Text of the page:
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THE SPECTRE OF BABEL
- Hindi and the republic

Narendra Modi’s election campaign advanced Hindi’s claim to be India’s political lingua franca. By campaigning in Hindi in every part of India and winning not just a substantial mandate but by making important breakthroughs in the south and the east, Narendra Modi and his party demonstrated that Hindi wasn’t politically radioactive outside the Hindi belt.

Politicians from Gujarat have, historically, embraced Hindi as India’s principal language. Gandhi championed Hindi’s cause, as did Vallabhbhai Patel without feeling that Hindi’s pre-eminence threatened Gujarati’s standing as an Indian language. Modi’s fluency and rhetorical skill in Hindi and Rahul Gandhi’s ineptness in the language made Modi seem the authentically grounded neta while making the Gandhi scion sound like the natural voice of India’s babalog.

Like Modi, Kejriwal campaigned both on television and on the road in Hindi. Clearly, Hindi as a language of pan-Indian political communication is more acceptable now than it was through the first 50 years of republican politics.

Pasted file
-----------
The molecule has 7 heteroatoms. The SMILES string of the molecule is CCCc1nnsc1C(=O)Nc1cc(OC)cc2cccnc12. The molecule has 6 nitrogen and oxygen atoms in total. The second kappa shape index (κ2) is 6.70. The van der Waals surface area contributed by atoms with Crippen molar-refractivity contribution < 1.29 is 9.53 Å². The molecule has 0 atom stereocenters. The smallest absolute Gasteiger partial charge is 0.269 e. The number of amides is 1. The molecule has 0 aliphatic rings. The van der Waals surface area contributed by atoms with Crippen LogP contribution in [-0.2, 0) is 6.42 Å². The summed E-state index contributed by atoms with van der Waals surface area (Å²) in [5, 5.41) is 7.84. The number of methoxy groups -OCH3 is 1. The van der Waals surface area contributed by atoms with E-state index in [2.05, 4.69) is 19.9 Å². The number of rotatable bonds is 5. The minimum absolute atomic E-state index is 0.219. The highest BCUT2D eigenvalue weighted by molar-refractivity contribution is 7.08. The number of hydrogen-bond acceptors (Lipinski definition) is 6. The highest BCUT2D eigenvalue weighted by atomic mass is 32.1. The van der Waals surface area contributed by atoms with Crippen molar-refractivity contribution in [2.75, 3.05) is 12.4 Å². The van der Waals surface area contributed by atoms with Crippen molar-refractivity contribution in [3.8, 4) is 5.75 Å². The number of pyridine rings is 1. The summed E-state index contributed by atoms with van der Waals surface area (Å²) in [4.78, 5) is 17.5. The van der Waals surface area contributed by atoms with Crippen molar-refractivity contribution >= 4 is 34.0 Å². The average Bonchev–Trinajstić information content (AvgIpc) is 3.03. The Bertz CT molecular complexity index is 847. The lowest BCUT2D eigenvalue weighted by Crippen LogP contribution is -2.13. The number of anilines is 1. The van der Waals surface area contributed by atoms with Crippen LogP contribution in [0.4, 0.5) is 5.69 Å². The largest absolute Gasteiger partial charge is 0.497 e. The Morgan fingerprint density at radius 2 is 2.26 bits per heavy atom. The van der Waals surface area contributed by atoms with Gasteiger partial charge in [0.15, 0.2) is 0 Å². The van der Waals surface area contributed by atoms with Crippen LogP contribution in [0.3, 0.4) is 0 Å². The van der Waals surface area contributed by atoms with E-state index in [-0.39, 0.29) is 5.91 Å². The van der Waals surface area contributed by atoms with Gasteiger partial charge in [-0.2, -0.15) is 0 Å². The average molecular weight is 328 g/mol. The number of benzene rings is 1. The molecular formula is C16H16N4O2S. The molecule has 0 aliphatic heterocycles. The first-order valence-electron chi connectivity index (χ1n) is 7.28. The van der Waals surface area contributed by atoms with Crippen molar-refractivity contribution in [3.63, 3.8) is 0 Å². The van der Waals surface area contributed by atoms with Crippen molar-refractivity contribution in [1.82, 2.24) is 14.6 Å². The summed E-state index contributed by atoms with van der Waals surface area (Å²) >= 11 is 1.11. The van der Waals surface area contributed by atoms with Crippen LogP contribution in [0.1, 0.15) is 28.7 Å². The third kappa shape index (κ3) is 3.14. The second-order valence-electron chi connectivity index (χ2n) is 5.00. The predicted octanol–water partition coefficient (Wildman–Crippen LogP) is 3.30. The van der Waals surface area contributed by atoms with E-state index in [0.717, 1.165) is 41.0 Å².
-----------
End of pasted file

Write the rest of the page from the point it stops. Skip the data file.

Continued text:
Not content with having rehabilitated Hindi politically, Modi’s government decided to formally underline Hindi’s primacy as the official language of the republic. The government of India directed the Central government’s civil servants to ensure that official accounts on social media like Facebook, Twitter, blogs, Google and YouTube compulsorily used Hindi, or both Hindi and English, with Hindi being written above or first. A subsequent circular, issued by the official languages department of the ministry of home affairs, instructed government departments to do their work in Hindi and to make file notings in Hindi.

These directives predictably provoked politicians from non-Hindi speaking states, especially Tamil Nadu, to denounce the move as an attempt to make Hindi hegemonic. The Bharatiya Janata Party’s allies in Tamil Nadu, the PMK and the MDMK, were as vehemently opposed to the move as Jayalalithaa and Karunanidhi. In the face of this opposition, the Central government made soothing noises and finally fudged the matter by ‘clarifying’ that the directives were only aimed at Hindi-speaking states.